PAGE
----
Everyone has advice for engaged couples. Some of it is good; lots of it is bad. Below are four tips for creating a sound foundation for the rest of your lives together, from someone who went to the altar not long ago.
Human nature being what it is, sex is often treated like the Holy Grail of marriage, especially for chaste engaged couples. The Catholic Church considers it a renewal of wedding vows, but Hollywood makes sex out to be the culmination of physical pleasure between two people (married or unmarried).
While sex is important, what makes it valuable is the motivation behind it. To quote St. John Paull II:
“Only the chaste man and the chaste woman are capable of true love. For chastity frees their association, including their marital intercourse, from that tendency to use a person.”
In other words, a truly loving couple puts each other first before the sex — and thus children are brought into a loving environment and the couple becomes closer.
Only through God can this love be paramount. Without God foremost in the picture, a couple will absolutely fail to have the most loving relationship that they can.
And without a loving relationship based on God, many men turn to pornography in marriage, and many Christians ignore Christ’s decree against divorce.
It’s better to ensure that pornography and other sexual barriers to marriage are eliminated from the picture before taking vows, so that you can focus on each other in the best way possible.
My wife and I were fortunate. Our open communication before marriage and the guidance of others meant that we entered marriage with no sexual expectations. We simply trusted God to guide us and help us grow together.
Your small flaws, quirks and foibles are not so small once you decide to make someone else’s happiness more important than your own. To quote Venerable Fulton Sheen, “Each instinct and passion of man is amoral; it is only the abuse of these passions that makes them wrong.”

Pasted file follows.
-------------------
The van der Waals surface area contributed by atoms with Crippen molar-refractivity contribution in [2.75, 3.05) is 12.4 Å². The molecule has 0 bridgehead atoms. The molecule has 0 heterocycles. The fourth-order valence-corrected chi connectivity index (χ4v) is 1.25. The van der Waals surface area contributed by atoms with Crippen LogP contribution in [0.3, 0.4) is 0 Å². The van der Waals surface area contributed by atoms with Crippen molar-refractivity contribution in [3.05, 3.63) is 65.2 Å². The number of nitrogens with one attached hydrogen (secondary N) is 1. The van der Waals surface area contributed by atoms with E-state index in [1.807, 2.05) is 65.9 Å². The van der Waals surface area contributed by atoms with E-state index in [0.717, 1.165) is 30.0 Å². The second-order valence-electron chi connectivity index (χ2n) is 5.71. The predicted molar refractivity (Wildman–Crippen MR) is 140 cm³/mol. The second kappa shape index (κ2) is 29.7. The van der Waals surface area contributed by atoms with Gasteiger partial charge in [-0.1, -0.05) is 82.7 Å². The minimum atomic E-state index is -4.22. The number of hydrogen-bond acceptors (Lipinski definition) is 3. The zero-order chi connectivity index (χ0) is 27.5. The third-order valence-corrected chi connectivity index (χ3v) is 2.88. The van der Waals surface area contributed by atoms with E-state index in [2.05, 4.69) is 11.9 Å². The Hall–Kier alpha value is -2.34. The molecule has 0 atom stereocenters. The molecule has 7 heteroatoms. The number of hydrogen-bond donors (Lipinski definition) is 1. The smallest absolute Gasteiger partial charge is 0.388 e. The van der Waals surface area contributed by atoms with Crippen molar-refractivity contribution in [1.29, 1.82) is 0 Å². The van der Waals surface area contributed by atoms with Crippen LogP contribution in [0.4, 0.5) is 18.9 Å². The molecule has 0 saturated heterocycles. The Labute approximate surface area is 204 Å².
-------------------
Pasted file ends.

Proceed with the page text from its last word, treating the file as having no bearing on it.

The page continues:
In marriage, the “abuse” of an instinct or passion may be as simple as not ensuring that you know how your quirks affect your spouse. This is an opportunity for growth, as long as you have open communication.
For example, I’m a radical extrovert, while my wife is an introvert. This difference has been a subject of much entertainment for us and others. It has also forced us to evaluate the strengths and weaknesses of these characteristics in light of our spousal commitments.
Effective communication creates a plan for life together.
My wife and I are working through some financial challenges that have required us to be even more open with each other. While it’s difficult at times, it has ensured that no resentment or misunderstanding develops.
Additionally, that open communication has led my wife to better understand my struggles with trusting God during some tough times, which means she is able to play a key role in keeping me on the path to greater trust.
Love is often misconstrued in America to mean “making someone emotionally happy.”
In fact, however, love is doing what’s best for the other — especially, in my opinion, when things are hard.
That could mean working extra hard at one’s job or even ensuring you and your spouse say your daily prayers.
And it is important to remember that “in-love” feelings of infatuation, etc., don’t last.
Putting one’s spouse first — through practice and then through habit — is key to love in action.
Again, as Archbishop Sheen noted, it’s putting the best version of yourself into what you do that allows neutral characteristics to be positive.
My wife’s loving sacrifices come in her willingness to attend social events on multiple days in a row. Her sacrifices also often involve getting my clothes ready in the morning. I’ve shown her love by skipping many social events and ensuring that her breakfast is on the table.
These are only small acts of love. But they are tokens of fidelity that, according to our priest, will keep us on the highway of marriage and out of the ditch.
My wife and I have not prayed together as much as we would have preferred, but one of the best pieces of advice I can give engaged couples is to ensure that you stick to a prayer plan.
While we don’t have little ones running around yet, the adjustments to marriage have been challenging enough with just two — and a little blessing on the way!
Hopefully, a recent job change and our own efforts will ensure we attend more daily Masses and have a renewed focus on daily prayer.
Again, without God, marriages won’t be all that they can be.
“Love is the most beautiful sentiment that the Lord has put into the soul of men and women,” according to St. Gianna Molla, and that love can only happen when God comes first.
Even when we don’t pray enough, my wife and I know that God is the foundation upon which we build our family.
And when disagreements or misunderstandings happen, prayer has been a time for forgiveness.
Put prayer first. It will lead to better communication and truly sacrificial love.
As Venerable Fulton Sheen noted, “Marriage is a vocation to put God in every detail of love.”